Kelly Hahn has been able to generate some income with small-scale turkey, chicken and pork production.

Turkey gamble pays off for stay-at-home mom

In college, Kelly Hahn needed another couple of credits to graduate and the poultry science class sounded interesting, so she signed up. Years later, when she wanted to stay home with her children, she remembered that class, and thought that the things she learned could translate into a way for her to generate some income while being a full time mom.

Kelly and her husband, Evan, lived in Indiana and started raising few chickens for their own food. They butchered them on the back of a pickup truck. When they moved back to Ohio in Ashland County and started a family, the few chickens they were raising turned into a bigger endeavor — Acorn Ridge Poultry Farm, LLC.

“We started raising chickens again when we came back to Ohio and friends asked us if we could raise a few more for them. Then more people started asking,” Kelly said. “Four years ago we started raising chickens in a larger volume on pasture, we did 800 in the first year of the larger scale. We did 3,200 birds last year.”

The Hahns have also added hogs and turkeys to the mix in the last couple of years. Evan is very involved in the operation, but works full time off the farm, while Kelly handles most of the day-to-day operation on the roughly 10 acres of pasture in the rolling Mohican hills.

The birds are raised in 8 portable pens on pasture with a gravity fed water supply distributed through hoses.

“They are primitive pens with tarps on them to protect them from the elements.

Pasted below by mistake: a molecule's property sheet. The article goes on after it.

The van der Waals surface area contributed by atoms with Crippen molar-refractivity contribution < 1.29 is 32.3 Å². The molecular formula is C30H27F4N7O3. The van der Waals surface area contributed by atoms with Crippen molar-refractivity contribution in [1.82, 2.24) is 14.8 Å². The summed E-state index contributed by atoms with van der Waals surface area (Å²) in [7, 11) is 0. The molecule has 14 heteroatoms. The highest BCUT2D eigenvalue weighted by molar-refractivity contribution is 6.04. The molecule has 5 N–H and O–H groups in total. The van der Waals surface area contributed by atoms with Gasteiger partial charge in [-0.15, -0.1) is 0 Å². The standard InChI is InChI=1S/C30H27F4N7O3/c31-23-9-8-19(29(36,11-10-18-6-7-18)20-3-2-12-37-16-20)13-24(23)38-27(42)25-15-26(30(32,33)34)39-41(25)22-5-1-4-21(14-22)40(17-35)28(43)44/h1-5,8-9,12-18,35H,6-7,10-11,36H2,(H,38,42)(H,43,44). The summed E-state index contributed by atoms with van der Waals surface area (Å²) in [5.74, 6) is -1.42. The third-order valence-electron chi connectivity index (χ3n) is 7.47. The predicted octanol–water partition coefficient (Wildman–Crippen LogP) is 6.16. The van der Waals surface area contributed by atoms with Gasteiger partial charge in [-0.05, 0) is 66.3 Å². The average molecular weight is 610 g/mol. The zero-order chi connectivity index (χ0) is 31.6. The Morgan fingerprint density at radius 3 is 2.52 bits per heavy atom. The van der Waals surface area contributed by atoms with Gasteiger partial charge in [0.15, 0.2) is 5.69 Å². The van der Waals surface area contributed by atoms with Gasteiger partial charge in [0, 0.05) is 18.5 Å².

They get moved twice a day to new pasture,” she said. “The turkey pens have a roost in them so they can get up off the ground to perch.”

The meat chickens are raised in 7-week batches from spring through fall and one batch of 50 meat turkeys is raised from early July until just before Thanksgiving.

“We get new chickens every two weeks. We start with chicks and we put chickens out on pasture after 2 or 3 weeks. We have a meat builder pasture mix with clover in it that we seeded two years ago,” Kelly said. “They eat the grass first but they need still supplement with feed. We have them on a starter feed for two weeks with more protein and then we’ll switch them to lower protein feed — 18% protein.”

Roughly a quarter of the chickens are processed onsite and sold locally to buyers who pick them up at the farm, with the rest being sold live to wholesale buyers who market through farmers markets and other channels.

“We sell to a buyer with a pasture-raised poultry business that is pretty small. He can’t raise as many as turkeyhe needs so he buys ours. That helps him and gives us the sales volume we need to make it work,” she said. “We butcher or sell the chickens after seven weeks when they are 4 to 5.5 pounds. We loaded out last batch of chickens at end of October.”

The broad breasted bronze turkeys are more challenging and costly to raise than the chickens.

“Turkeys are a real roll of the dice. They are a huge gamble,” Kelly said. “If it gets cold and damp a week before Thanksgiving they can all crowd together and die or a coyote can come in and wipe you out. Our biggest predator problems with the birds are hawks, raccoons and weasels.”